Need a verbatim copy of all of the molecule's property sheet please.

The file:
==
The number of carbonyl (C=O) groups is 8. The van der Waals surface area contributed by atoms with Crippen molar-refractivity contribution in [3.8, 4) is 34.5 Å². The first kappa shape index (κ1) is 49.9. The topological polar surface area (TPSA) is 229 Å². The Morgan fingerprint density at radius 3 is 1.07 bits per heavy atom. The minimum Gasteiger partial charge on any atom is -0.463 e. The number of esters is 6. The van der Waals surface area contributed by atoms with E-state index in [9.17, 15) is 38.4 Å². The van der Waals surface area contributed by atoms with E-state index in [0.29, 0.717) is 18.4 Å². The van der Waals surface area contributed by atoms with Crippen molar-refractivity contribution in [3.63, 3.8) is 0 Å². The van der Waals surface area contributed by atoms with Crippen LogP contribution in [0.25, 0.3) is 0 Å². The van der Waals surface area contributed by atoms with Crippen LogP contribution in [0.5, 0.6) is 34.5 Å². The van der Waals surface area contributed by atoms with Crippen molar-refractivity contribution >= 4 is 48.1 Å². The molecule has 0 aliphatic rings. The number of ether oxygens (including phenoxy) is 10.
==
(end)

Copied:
The number of carbonyl (C=O) groups is 8. The van der Waals surface area contributed by atoms with Crippen molar-refractivity contribution in [3.8, 4) is 34.5 Å². The first kappa shape index (κ1) is 49.9. The topological polar surface area (TPSA) is 229 Å². The Morgan fingerprint density at radius 3 is 1.07 bits per heavy atom. The minimum Gasteiger partial charge on any atom is -0.463 e. The number of esters is 6. The van der Waals surface area contributed by atoms with E-state index in [9.17, 15) is 38.4 Å². The van der Waals surface area contributed by atoms with E-state index in [0.29, 0.717) is 18.4 Å². The van der Waals surface area contributed by atoms with Crippen molar-refractivity contribution in [3.63, 3.8) is 0 Å². The van der Waals surface area contributed by atoms with Crippen LogP contribution in [0.25, 0.3) is 0 Å². The van der Waals surface area contributed by atoms with Crippen LogP contribution in [0.5, 0.6) is 34.5 Å². The van der Waals surface area contributed by atoms with Crippen molar-refractivity contribution >= 4 is 48.1 Å². The molecule has 0 aliphatic rings. The number of ether oxygens (including phenoxy) is 10.